So for this post I thought I’d give an overview of the four basic forms of magic in Dual20: Lore, Core, Will, and Pact. Core could also be referred to as Inherent, but then it’d have more than four letters and break the lovely pattern :P

Lore magic is your classic magician up in the tower pouring over spells or your academy of mages, alchemists and their guilds, enchanters creating wondrous magical artifacts, and other such workers of magic. They gain magical power from their tools and the environment around them. They study and discover the hidden workings of the universe, and how to manipulate them, whether by magic words or runes, special ingredients, or particular motions.

Core magic is the mage or creatures who have magic as a natural part of their being. Their magical power comes from their bodies and possibly able to draw on the environment too, though not as Lore mages do (so kind of like the difference between breathing in the air and blowing it out vs. using a fan to blow it around). Core magic is almost always a bit flashy when used by mages, though for magical creatures it can be more subtle.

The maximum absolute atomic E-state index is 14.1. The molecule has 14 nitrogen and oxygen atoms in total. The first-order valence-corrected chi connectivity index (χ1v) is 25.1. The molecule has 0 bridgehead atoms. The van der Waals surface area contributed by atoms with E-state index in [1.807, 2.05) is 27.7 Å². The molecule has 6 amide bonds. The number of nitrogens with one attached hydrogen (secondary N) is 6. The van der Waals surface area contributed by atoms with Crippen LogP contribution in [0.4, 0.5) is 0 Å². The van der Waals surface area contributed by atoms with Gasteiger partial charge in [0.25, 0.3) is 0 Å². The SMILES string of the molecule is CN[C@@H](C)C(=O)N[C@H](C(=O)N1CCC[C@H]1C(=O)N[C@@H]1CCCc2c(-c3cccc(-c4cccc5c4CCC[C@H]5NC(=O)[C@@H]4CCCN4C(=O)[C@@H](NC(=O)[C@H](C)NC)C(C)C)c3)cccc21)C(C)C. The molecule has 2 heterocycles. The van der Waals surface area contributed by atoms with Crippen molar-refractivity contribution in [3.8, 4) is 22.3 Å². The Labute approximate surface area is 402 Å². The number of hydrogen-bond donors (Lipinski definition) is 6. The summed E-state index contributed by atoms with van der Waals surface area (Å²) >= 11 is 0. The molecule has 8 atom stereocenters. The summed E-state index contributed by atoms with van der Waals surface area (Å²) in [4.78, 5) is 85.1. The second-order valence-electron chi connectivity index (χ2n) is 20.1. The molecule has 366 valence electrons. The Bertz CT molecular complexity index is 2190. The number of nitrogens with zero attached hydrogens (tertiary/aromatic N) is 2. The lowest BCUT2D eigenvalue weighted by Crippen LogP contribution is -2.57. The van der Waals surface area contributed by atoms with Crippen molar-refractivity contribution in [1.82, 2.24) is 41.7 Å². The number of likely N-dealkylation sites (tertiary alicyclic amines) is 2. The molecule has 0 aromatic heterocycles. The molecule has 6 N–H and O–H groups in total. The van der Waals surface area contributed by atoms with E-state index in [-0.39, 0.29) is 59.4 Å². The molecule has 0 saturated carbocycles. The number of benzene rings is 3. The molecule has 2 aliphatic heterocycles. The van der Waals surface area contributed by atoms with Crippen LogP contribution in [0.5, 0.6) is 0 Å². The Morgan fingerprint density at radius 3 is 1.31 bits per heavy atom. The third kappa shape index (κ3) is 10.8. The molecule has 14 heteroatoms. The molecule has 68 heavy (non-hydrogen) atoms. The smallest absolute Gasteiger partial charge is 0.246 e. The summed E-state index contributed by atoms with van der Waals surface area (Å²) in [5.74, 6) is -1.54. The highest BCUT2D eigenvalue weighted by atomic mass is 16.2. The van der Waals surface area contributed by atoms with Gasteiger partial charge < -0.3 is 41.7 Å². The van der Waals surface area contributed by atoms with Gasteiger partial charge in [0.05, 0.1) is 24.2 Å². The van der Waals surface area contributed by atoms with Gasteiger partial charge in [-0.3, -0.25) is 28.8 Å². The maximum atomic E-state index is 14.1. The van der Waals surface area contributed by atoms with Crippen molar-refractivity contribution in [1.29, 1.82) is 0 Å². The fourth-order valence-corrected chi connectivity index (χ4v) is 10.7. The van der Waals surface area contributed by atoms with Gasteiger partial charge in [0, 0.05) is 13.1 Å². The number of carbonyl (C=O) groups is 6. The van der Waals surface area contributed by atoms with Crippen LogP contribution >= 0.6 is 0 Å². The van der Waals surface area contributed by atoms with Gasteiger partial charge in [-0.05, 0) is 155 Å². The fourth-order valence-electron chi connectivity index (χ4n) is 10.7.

Will magic, this is your “subtle and quick to anger” type wizards. It’ll be very much like the magic seen in Tolkien’s works, particularly the Silmarillion (mixed with some Lore magic, too; Lore and Will magic often mix well together). Using this magic is hardly ever flashy, though the results can be sometimes. This is probably the rarest form of magic, and some would say the first and purest. Though there are other types of will mages besides wizards, bards and inspiring war captains have a bit of this magic too.